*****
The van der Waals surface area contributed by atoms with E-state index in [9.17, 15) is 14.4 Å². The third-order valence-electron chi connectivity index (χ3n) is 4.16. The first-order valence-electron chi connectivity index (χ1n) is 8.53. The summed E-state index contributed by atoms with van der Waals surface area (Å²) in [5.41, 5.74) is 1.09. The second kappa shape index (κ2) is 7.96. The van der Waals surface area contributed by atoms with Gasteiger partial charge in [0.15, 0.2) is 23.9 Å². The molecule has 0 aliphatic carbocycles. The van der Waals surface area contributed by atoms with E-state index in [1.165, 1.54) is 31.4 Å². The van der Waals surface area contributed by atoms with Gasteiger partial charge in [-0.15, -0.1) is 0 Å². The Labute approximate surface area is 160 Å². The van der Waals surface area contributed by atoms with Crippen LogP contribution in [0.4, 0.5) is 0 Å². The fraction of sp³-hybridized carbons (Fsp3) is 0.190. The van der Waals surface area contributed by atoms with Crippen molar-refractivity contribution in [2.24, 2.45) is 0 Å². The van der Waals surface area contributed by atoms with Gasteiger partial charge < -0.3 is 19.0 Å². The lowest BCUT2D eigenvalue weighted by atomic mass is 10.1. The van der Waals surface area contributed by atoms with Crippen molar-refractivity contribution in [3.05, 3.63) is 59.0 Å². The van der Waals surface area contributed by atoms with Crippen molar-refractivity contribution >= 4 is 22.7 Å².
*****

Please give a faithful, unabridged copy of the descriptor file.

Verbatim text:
The van der Waals surface area contributed by atoms with E-state index in [9.17, 15) is 14.4 Å². The third-order valence-electron chi connectivity index (χ3n) is 4.16. The first-order valence-electron chi connectivity index (χ1n) is 8.53. The summed E-state index contributed by atoms with van der Waals surface area (Å²) in [5.41, 5.74) is 1.09. The second kappa shape index (κ2) is 7.96. The van der Waals surface area contributed by atoms with Gasteiger partial charge in [0.15, 0.2) is 23.9 Å². The molecule has 0 aliphatic carbocycles. The van der Waals surface area contributed by atoms with E-state index in [1.165, 1.54) is 31.4 Å². The van der Waals surface area contributed by atoms with Gasteiger partial charge in [-0.15, -0.1) is 0 Å². The Labute approximate surface area is 160 Å². The van der Waals surface area contributed by atoms with Crippen LogP contribution in [0.4, 0.5) is 0 Å². The fraction of sp³-hybridized carbons (Fsp3) is 0.190. The van der Waals surface area contributed by atoms with Crippen molar-refractivity contribution in [2.24, 2.45) is 0 Å². The van der Waals surface area contributed by atoms with Gasteiger partial charge < -0.3 is 19.0 Å². The lowest BCUT2D eigenvalue weighted by atomic mass is 10.1. The van der Waals surface area contributed by atoms with Crippen molar-refractivity contribution in [3.05, 3.63) is 59.0 Å². The van der Waals surface area contributed by atoms with Crippen molar-refractivity contribution >= 4 is 22.7 Å².